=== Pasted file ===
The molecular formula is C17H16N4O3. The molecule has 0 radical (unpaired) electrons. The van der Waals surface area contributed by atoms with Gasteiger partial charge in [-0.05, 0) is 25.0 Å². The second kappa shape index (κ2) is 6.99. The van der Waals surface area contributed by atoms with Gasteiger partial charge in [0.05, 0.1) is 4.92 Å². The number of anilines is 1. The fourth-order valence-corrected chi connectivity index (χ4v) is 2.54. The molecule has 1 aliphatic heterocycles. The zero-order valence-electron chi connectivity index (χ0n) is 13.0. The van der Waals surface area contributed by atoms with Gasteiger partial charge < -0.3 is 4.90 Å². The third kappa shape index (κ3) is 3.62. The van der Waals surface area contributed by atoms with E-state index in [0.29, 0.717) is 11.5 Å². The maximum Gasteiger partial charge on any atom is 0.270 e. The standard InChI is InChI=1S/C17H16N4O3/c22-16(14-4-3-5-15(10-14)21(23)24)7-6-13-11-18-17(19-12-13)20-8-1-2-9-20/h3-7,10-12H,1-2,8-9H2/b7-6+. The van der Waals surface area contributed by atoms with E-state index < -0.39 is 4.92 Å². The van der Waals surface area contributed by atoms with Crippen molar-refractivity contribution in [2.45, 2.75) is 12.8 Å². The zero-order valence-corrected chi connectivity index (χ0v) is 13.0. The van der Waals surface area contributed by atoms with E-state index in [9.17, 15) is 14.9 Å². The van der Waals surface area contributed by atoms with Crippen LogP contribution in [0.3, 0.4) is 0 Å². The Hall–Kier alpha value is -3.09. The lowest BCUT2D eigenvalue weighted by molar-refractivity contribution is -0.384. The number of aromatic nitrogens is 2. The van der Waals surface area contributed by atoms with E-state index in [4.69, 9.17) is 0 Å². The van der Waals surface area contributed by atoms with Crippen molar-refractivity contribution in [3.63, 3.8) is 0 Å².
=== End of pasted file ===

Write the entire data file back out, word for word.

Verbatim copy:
The molecular formula is C17H16N4O3. The molecule has 0 radical (unpaired) electrons. The van der Waals surface area contributed by atoms with Gasteiger partial charge in [-0.05, 0) is 25.0 Å². The second kappa shape index (κ2) is 6.99. The van der Waals surface area contributed by atoms with Gasteiger partial charge in [0.05, 0.1) is 4.92 Å². The number of anilines is 1. The fourth-order valence-corrected chi connectivity index (χ4v) is 2.54. The molecule has 1 aliphatic heterocycles. The zero-order valence-electron chi connectivity index (χ0n) is 13.0. The van der Waals surface area contributed by atoms with Gasteiger partial charge < -0.3 is 4.90 Å². The third kappa shape index (κ3) is 3.62. The van der Waals surface area contributed by atoms with E-state index in [0.29, 0.717) is 11.5 Å². The maximum Gasteiger partial charge on any atom is 0.270 e. The standard InChI is InChI=1S/C17H16N4O3/c22-16(14-4-3-5-15(10-14)21(23)24)7-6-13-11-18-17(19-12-13)20-8-1-2-9-20/h3-7,10-12H,1-2,8-9H2/b7-6+. The van der Waals surface area contributed by atoms with E-state index < -0.39 is 4.92 Å². The van der Waals surface area contributed by atoms with Crippen molar-refractivity contribution in [2.45, 2.75) is 12.8 Å². The zero-order valence-corrected chi connectivity index (χ0v) is 13.0. The van der Waals surface area contributed by atoms with E-state index in [9.17, 15) is 14.9 Å². The van der Waals surface area contributed by atoms with Crippen LogP contribution in [0.3, 0.4) is 0 Å². The Hall–Kier alpha value is -3.09. The lowest BCUT2D eigenvalue weighted by molar-refractivity contribution is -0.384. The number of aromatic nitrogens is 2. The van der Waals surface area contributed by atoms with E-state index in [4.69, 9.17) is 0 Å². The van der Waals surface area contributed by atoms with Crippen molar-refractivity contribution in [3.63, 3.8) is 0 Å².